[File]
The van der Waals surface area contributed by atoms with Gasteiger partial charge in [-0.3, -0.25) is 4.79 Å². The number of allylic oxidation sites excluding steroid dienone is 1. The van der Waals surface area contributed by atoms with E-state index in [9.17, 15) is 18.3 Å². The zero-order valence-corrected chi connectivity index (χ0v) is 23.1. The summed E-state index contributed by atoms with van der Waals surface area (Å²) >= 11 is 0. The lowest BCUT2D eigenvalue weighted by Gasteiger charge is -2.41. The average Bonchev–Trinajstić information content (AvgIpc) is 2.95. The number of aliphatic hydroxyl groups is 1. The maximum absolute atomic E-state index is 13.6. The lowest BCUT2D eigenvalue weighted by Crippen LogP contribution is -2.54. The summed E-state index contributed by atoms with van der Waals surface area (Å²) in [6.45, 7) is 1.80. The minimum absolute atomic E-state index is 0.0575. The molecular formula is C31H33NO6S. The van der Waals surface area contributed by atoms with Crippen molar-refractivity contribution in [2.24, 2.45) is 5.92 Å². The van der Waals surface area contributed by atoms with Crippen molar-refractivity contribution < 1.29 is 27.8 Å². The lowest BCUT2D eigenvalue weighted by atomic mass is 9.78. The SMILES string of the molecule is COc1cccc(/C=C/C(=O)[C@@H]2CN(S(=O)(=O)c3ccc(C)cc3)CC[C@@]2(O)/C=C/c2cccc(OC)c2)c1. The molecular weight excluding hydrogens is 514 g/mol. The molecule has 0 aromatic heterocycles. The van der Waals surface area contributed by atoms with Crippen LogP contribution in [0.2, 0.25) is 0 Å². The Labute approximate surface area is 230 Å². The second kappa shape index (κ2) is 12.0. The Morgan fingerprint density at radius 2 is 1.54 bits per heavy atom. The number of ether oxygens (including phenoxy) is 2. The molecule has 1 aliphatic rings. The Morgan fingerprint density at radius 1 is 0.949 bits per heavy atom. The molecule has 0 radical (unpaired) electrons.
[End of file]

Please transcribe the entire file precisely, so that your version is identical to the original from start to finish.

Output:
The van der Waals surface area contributed by atoms with Gasteiger partial charge in [-0.3, -0.25) is 4.79 Å². The number of allylic oxidation sites excluding steroid dienone is 1. The van der Waals surface area contributed by atoms with E-state index in [9.17, 15) is 18.3 Å². The zero-order valence-corrected chi connectivity index (χ0v) is 23.1. The summed E-state index contributed by atoms with van der Waals surface area (Å²) >= 11 is 0. The lowest BCUT2D eigenvalue weighted by Gasteiger charge is -2.41. The average Bonchev–Trinajstić information content (AvgIpc) is 2.95. The number of aliphatic hydroxyl groups is 1. The maximum absolute atomic E-state index is 13.6. The lowest BCUT2D eigenvalue weighted by Crippen LogP contribution is -2.54. The summed E-state index contributed by atoms with van der Waals surface area (Å²) in [6.45, 7) is 1.80. The minimum absolute atomic E-state index is 0.0575. The molecular formula is C31H33NO6S. The van der Waals surface area contributed by atoms with Crippen molar-refractivity contribution in [2.24, 2.45) is 5.92 Å². The van der Waals surface area contributed by atoms with Crippen molar-refractivity contribution < 1.29 is 27.8 Å². The lowest BCUT2D eigenvalue weighted by atomic mass is 9.78. The SMILES string of the molecule is COc1cccc(/C=C/C(=O)[C@@H]2CN(S(=O)(=O)c3ccc(C)cc3)CC[C@@]2(O)/C=C/c2cccc(OC)c2)c1. The molecular weight excluding hydrogens is 514 g/mol. The molecule has 0 aromatic heterocycles. The van der Waals surface area contributed by atoms with Crippen LogP contribution in [0.2, 0.25) is 0 Å². The Labute approximate surface area is 230 Å². The second kappa shape index (κ2) is 12.0. The Morgan fingerprint density at radius 2 is 1.54 bits per heavy atom. The number of ether oxygens (including phenoxy) is 2. The molecule has 1 aliphatic rings. The Morgan fingerprint density at radius 1 is 0.949 bits per heavy atom. The molecule has 0 radical (unpaired) electrons.